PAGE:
Revisiting familiar city issues

San Francisco’s transit system, MUNI, appears on the ballot at almost every election because so many details of its procedures are spelled out in the City Charter. This year’s MUNI proposition concerns the way employees’ salaries and benefits are set.

 The city’s Municipal Transportation Agency (MTA) oversees MUNI, the city’s Municipal Railway transit system. Its employee benefits are governed by several requirements in the Charter:

  • MTA must pay MUNI drivers at least as much as the average salary of transit drivers in the two highest paying transit systems in the country. To calculate this figure, the MTA looks at the salaries of drivers in cities with populations over 500,000.


  • If the benefits provided to MUNI operators are worth less than benefits in comparable transit systems, MTA places an amount equal to the difference in a trust fund.  The money is then paid out to MUNI drivers, usually annually.


  • MTA must pay most managers and employees incentive bonuses if MUNI achieves certain service standards.


For most city employees, if the City and the unions are unable to agree in collective bargaining, disputes are subject to binding arbitration. The MTA’s negotiations with transit operators are not subject to binding arbitration.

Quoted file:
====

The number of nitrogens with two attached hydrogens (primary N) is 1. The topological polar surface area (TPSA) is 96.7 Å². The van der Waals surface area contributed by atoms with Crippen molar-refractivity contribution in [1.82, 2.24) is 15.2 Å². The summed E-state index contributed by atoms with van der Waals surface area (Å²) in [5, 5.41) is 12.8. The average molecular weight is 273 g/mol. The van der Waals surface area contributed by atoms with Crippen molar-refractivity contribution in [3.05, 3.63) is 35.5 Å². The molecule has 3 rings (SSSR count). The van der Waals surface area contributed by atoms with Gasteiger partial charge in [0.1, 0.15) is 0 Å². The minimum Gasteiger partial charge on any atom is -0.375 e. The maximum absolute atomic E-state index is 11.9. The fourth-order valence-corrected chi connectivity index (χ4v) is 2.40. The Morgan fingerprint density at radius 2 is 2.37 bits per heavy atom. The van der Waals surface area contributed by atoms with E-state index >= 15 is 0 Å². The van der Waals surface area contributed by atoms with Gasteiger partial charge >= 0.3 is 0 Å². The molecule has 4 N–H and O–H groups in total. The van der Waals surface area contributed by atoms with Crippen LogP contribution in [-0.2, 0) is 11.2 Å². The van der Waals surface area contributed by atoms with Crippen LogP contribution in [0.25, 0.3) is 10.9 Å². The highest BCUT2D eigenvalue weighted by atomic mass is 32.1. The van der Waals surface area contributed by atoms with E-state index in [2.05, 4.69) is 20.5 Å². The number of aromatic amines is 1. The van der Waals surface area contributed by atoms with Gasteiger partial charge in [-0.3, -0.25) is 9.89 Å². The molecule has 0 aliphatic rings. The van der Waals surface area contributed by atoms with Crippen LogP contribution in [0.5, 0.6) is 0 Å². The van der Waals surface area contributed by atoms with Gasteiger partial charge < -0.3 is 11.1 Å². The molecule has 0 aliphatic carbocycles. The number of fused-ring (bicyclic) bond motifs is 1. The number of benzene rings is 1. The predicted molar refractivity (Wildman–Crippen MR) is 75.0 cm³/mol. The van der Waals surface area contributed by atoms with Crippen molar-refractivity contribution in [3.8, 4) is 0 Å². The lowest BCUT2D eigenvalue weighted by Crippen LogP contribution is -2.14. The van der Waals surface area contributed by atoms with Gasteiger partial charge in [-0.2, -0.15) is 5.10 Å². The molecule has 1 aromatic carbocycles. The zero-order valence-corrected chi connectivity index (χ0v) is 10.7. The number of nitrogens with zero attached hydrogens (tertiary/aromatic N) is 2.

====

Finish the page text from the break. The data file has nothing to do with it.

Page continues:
The new proposition eliminates the current formula for setting salaries and instead allows MTA to set salaries and benefits through collective bargaining and binding arbitration.  The trust fund would be eliminated, but MTA’s contribution to drivers’ health coverage must be at least equivalent to the City contribution for other employees.  Bonuses for managers and employees would be optional. The ballot measure would also eliminate the informal agreements which now govern some working conditions unless they were approved in writing and included in collective bargaining agreements.

The second ballot measure discussed by the committee today also deals with a familiar topic—seismic retrofitting. This bond measure applies only to a specific category of buildings—soft-story buildings that contain affordable housing units. Soft-story buildings are multistory wood structures where at least one floor has large outside wall openings such as garage doors. There are about 125 of these soft-story buildings with affordable housing units funded by government agencies and another 31 single-room occupancy buildings. Together these groups include 8,247 affordable housing units.

The Earthquake Retrofit Bond proposition would allow the City to borrow up to $46,150,000 by issuing general obligation bonds to fund loans or grants to pay for seismic retrofitting of these buildings. The proposition would allow landlords to pass through fifty percent of any increase in property tax to tenants. As with other City bonds, the expenditures would be subject to independent oversight and regular audits.  

The latest estimate of the number of ballot measures that will come before voters on November 2, 2010, is 15 city measures and 10 state measures. There still may be changes in the number of City measures; check back to this blog for updates.

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